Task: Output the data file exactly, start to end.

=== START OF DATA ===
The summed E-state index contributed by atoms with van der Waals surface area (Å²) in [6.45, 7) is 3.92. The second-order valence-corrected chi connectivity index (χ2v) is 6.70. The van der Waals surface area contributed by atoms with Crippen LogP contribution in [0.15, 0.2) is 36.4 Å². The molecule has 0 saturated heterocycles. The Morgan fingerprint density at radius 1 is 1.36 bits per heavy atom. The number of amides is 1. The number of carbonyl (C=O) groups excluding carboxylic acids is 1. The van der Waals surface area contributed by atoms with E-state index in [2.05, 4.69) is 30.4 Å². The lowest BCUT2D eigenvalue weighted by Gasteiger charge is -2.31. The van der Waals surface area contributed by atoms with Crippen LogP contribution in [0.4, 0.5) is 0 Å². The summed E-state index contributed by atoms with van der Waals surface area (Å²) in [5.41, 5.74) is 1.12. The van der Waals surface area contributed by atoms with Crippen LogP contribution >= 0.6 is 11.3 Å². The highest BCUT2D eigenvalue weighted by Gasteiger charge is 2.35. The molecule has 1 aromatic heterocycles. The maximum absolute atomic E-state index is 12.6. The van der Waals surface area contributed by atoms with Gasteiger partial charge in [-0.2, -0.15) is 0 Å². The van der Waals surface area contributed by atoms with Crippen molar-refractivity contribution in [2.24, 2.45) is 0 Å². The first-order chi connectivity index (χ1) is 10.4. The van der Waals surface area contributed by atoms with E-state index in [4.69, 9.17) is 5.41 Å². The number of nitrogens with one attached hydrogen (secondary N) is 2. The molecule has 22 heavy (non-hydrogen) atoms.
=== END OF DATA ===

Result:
The summed E-state index contributed by atoms with van der Waals surface area (Å²) in [6.45, 7) is 3.92. The second-order valence-corrected chi connectivity index (χ2v) is 6.70. The van der Waals surface area contributed by atoms with Crippen LogP contribution in [0.15, 0.2) is 36.4 Å². The molecule has 0 saturated heterocycles. The Morgan fingerprint density at radius 1 is 1.36 bits per heavy atom. The number of amides is 1. The number of carbonyl (C=O) groups excluding carboxylic acids is 1. The van der Waals surface area contributed by atoms with E-state index in [2.05, 4.69) is 30.4 Å². The lowest BCUT2D eigenvalue weighted by Gasteiger charge is -2.31. The van der Waals surface area contributed by atoms with Crippen LogP contribution in [0.4, 0.5) is 0 Å². The summed E-state index contributed by atoms with van der Waals surface area (Å²) in [5.41, 5.74) is 1.12. The van der Waals surface area contributed by atoms with Crippen LogP contribution >= 0.6 is 11.3 Å². The highest BCUT2D eigenvalue weighted by Gasteiger charge is 2.35. The molecule has 1 aromatic heterocycles. The maximum absolute atomic E-state index is 12.6. The van der Waals surface area contributed by atoms with Gasteiger partial charge in [-0.2, -0.15) is 0 Å². The van der Waals surface area contributed by atoms with Crippen molar-refractivity contribution in [2.24, 2.45) is 0 Å². The first-order chi connectivity index (χ1) is 10.4. The van der Waals surface area contributed by atoms with E-state index in [4.69, 9.17) is 5.41 Å². The number of nitrogens with one attached hydrogen (secondary N) is 2. The molecule has 22 heavy (non-hydrogen) atoms.